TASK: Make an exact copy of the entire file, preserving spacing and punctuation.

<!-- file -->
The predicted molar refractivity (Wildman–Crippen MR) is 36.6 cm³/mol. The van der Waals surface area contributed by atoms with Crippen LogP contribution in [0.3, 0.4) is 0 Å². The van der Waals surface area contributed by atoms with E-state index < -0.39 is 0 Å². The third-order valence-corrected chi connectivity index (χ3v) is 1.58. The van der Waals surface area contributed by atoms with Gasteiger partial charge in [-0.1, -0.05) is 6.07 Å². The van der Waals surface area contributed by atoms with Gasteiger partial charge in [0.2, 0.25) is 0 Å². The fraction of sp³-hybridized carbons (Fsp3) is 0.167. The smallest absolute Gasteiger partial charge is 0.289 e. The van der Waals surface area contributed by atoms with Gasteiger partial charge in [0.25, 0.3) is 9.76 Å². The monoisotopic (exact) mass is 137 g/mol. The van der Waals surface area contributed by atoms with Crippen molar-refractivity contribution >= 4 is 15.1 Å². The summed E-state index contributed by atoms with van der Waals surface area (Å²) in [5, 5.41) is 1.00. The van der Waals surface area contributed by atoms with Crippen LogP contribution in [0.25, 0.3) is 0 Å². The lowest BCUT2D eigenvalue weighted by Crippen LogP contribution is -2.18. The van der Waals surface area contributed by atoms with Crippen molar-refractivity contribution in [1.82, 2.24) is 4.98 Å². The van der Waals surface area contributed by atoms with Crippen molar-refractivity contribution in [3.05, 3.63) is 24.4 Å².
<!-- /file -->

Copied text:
The predicted molar refractivity (Wildman–Crippen MR) is 36.6 cm³/mol. The van der Waals surface area contributed by atoms with Crippen LogP contribution in [0.3, 0.4) is 0 Å². The van der Waals surface area contributed by atoms with E-state index < -0.39 is 0 Å². The third-order valence-corrected chi connectivity index (χ3v) is 1.58. The van der Waals surface area contributed by atoms with Gasteiger partial charge in [-0.1, -0.05) is 6.07 Å². The van der Waals surface area contributed by atoms with Gasteiger partial charge in [0.2, 0.25) is 0 Å². The fraction of sp³-hybridized carbons (Fsp3) is 0.167. The smallest absolute Gasteiger partial charge is 0.289 e. The van der Waals surface area contributed by atoms with Gasteiger partial charge in [0.25, 0.3) is 9.76 Å². The monoisotopic (exact) mass is 137 g/mol. The van der Waals surface area contributed by atoms with Crippen molar-refractivity contribution >= 4 is 15.1 Å². The summed E-state index contributed by atoms with van der Waals surface area (Å²) in [5, 5.41) is 1.00. The van der Waals surface area contributed by atoms with Crippen LogP contribution in [0.25, 0.3) is 0 Å². The lowest BCUT2D eigenvalue weighted by Crippen LogP contribution is -2.18. The van der Waals surface area contributed by atoms with Crippen molar-refractivity contribution in [1.82, 2.24) is 4.98 Å². The van der Waals surface area contributed by atoms with Crippen molar-refractivity contribution in [3.05, 3.63) is 24.4 Å².